Few global challenges are as ripe for multi-sector collaboration as underwater (UW) unexploded ordnance (UXO) remediation. Millions of metric tons of UXO are lying on and under the seabed corroding, decaying, and seeping toxic chemicals into the ecosystem—ultimately ending up in our food. Because most underwater UXO are from WWI and WWII, and given the corrosion rates of most metals from which ordnance is made, the inevitable problems with ordnance dumped, sunk, and fired into bodies of water (mostly in coastal regions) are catching up with us. The urgency is exacer-bated by biochemical changes in oceans due to climate change that increase rates of corrosion and other processes. Meanwhile, maritime technologies in several sectors have reduced the barrier of entry even for small companies and nongovernmental organizations (NGOs) to partner with militaries, corporations, and nations, large and small. With combined resources, expertise, and knowledge, these partnerships can remediate the ecological, economic, explosive, and human health hazards caused by underwater UXO. While some technological gaps exist in detection, disposal, and removal operations, the most significant barriers are political and economic. Nevertheless, multi-sector collaboration combined with innovation from maritime and explosives experts offers some unexplored opportunities to increase health, wealth, and safety for all.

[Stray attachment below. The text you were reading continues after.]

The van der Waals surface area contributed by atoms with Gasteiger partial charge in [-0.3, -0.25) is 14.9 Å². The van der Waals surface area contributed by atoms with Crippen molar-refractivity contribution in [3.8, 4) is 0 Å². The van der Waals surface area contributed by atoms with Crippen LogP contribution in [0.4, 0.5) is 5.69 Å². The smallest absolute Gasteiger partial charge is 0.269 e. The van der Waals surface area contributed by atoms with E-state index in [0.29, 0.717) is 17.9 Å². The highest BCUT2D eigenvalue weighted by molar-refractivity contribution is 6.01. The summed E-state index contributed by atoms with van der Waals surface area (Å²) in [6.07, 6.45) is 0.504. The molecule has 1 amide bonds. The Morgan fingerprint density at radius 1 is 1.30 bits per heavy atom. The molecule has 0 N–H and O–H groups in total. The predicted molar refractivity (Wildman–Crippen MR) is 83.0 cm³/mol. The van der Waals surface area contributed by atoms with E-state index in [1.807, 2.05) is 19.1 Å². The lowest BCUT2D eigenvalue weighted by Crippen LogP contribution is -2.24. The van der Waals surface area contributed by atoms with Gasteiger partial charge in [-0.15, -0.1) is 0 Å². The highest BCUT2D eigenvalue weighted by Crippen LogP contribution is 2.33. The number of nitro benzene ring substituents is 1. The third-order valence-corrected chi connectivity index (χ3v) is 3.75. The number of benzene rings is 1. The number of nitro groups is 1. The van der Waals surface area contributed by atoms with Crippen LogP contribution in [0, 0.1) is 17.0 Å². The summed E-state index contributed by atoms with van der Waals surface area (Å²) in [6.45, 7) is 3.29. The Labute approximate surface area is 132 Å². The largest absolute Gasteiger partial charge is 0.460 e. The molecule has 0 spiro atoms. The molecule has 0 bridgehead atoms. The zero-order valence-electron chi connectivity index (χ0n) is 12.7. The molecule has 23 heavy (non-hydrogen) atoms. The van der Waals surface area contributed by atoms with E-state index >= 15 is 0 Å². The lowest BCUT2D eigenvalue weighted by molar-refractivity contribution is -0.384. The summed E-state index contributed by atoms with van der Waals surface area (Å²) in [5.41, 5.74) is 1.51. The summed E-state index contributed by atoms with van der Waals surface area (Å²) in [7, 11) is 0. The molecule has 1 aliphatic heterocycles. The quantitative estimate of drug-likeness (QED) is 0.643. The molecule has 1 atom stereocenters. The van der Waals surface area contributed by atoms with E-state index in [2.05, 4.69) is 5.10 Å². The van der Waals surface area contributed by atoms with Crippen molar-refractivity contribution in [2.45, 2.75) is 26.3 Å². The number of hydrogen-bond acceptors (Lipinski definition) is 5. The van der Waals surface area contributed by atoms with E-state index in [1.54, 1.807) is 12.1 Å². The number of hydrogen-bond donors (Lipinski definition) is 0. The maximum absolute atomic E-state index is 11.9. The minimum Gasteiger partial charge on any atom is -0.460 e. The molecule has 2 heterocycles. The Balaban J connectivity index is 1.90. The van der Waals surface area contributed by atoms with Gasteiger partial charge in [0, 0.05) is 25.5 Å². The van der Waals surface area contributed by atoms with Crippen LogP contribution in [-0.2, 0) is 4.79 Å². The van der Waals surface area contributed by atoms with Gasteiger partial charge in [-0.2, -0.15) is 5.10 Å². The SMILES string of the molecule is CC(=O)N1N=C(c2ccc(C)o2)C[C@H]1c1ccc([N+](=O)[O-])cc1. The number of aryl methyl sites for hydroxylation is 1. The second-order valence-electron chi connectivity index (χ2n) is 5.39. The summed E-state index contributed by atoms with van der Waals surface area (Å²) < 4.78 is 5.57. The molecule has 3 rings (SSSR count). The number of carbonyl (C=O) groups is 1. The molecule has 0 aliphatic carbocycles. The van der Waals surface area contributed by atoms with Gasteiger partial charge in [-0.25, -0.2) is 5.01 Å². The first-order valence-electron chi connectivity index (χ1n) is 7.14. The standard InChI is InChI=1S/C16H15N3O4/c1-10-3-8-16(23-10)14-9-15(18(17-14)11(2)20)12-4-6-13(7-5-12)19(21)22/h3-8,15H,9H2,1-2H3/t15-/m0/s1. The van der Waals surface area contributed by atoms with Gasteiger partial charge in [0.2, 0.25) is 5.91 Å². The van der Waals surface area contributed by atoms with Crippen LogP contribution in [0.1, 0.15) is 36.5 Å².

"Unexplored Opportunities: Multi-Sector Strategies for Collaboration in Underwater Unexploded Ordnance Remediation,"
The Journal of Conventional Weapons Destruction: Vol. 25
, Article 12.
Available at: https://commons.lib.jmu.edu/cisr-journal/vol25/iss2/12